Who is / was Christ?

nocilah

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If there was one person I could meet it would be J3sus Christ.

Things that still baffle me about him according to history that i think most of us can agree on.

He was born in a village, and traveled in a space smaller then most of us travel in our lives. He lived till about 30 something. He apparently never owned a home and never reached a higher education. He was poor and by the sounds of it never owned a home.

Was never in an election or chose to become a leader of sorts, and popular opinion at the time was against him (much like now). He was crucified like a common thief among thieves by the town dump.

And when he died they had to bury him in a borrowed grave.

Now for 2000 years there have been hundreds of leaders and empires yet this person has somehow existed through history... and yes i am sure the church ruling like an iron fist for a while helped, not to mention the powerful Vatican City.

But how can someone who ultimately seemed no more significant then a town bum still live on today in many peoples lives. Not only that, but if he had only 12 disciples who faced much persecution to spread the word of christ in their life time, some of them imprisoned or killed, how on earth did his message spread like wildfire?

Anyway. Yes another religious thread. Sorry.
 

nocilah

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Well that's the story anyhow...
So how did he become such a figure. Its not like other figures in history who conquered this or did that. If you think of it most characters in history are known for all the bad things they did.
 

arf9999

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Do you want my opinion? A combination of Jewish and pagan mythology and politics.

[edit] i know this going to cause the dodos to crawl out from the woodwork, but you do realise that there is no contemporary evidence that JC ever lived?
 

nocilah

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Do you want my opinion? A combination of Jewish and pagan mythology and politics.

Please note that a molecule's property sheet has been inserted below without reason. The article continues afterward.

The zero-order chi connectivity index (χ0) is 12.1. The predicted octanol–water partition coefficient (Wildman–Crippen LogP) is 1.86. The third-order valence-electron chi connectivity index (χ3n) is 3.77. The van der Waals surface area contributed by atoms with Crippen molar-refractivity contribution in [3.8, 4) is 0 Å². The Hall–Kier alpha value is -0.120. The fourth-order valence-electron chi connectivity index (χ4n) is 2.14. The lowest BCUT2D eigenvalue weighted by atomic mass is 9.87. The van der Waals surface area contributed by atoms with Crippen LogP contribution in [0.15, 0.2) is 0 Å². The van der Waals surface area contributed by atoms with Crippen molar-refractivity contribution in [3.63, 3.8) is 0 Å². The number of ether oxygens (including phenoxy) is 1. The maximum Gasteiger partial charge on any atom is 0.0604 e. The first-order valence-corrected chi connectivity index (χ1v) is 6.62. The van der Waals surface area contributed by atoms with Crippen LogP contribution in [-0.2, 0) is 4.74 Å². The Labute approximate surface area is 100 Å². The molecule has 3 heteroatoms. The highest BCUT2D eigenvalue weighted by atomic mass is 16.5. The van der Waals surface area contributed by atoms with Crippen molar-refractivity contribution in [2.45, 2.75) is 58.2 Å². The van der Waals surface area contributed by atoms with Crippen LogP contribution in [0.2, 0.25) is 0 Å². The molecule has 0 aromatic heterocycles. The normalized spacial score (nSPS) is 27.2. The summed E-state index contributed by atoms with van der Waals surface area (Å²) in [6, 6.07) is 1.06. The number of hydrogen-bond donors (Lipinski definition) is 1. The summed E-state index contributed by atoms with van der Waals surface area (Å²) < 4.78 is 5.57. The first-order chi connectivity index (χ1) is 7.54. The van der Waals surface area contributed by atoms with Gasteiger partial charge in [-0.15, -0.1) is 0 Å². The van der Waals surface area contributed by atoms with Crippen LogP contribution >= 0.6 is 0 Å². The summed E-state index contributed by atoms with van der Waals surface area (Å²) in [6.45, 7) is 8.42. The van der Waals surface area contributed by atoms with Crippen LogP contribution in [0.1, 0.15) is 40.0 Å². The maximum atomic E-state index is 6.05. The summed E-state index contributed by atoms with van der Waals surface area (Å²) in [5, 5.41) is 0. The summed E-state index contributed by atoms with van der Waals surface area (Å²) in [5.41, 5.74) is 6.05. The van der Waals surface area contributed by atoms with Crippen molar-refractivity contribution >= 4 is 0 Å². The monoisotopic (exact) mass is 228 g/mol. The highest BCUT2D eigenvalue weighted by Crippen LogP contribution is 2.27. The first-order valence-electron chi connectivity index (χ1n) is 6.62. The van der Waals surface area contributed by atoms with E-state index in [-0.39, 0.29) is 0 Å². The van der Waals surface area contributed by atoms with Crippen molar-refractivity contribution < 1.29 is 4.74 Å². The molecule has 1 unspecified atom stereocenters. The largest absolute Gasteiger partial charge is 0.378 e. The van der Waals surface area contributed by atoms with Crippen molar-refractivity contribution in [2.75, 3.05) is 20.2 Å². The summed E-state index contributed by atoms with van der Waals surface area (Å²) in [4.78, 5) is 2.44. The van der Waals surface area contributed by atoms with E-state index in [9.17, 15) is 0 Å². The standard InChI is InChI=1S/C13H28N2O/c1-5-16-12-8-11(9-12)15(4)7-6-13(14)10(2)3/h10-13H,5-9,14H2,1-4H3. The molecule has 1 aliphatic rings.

and islamic. apparently j3sus is mentioned as a prophet.

so then you are saying you dont think j3sus lived then?
 

kilo39

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Je sus has to have been a real figure or somebody wrote a 'bestseller.' Doubtful especially the concept and notions expressed (for that time.)
 

nocilah

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Je sus has to have been a real figure or somebody wrote a 'bestseller.' Doubtful especially the concept and notions expressed (for that time.)
well apparently the bible is still a best seller, but more so then that is j3sus then just a typical tragedy story. lets face it - it follows all the rules of a good tragedy.

the hero is always an honourable person. dies unjustly. has a friend who turns against him.

but how many bestsellers have come and gone, some even better then the life of j3sus, and bear in mind the bible did not exist back in the day when the word was being spread.

What made people believe? More so what made people believe that j3sus was the son of god bearing in mind most of this was going on underground due to the fact that you would more then likely be killed or persecuted if you acknowledged you believed that j3sus was the son of god?

Also jews reject j3sus as being the son of god, well i think the fact that they got him crucified is a sign that they disliked him at the time. :p
 

kilo39

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As others have said 'I'm not a theologian' but...

well apparently the bible is still a best seller, but more so then that is j3sus then just a typical tragedy story. lets face it - it follows all the rules of a good tragedy.
It (the new testament) is too sophisticated to have been dreamed up. The conspiracy is too large, ie, many contributed to the NT, what you think they exchanged email? :p

the hero is always an honourable person. dies unjustly. has a friend who turns against him.
If you look into the basis of fables, we humans only tell a few stories. Yes perhaps je sus could fit into one of these but it is still a very sophisticated tale for its time.

but how many bestsellers have come and gone, some even better then the life of j3sus, and bear in mind the bible did not exist back in the day when the word was being spread.
Previous works existed, ie, the old testament, itself a carefully hoarded text worked on by many (also too large to be a conspiracy.) Each is interleaved with the other therefore to hold the whole thing together requires even larger concept over a span of time covering hundreds of years. It is a carefully protected text which grows but at the same time there was no email so it has to be basically true. IOW a multiplicity of authors couldn't all "dream up" the same thing and keep it 'contexually' correct.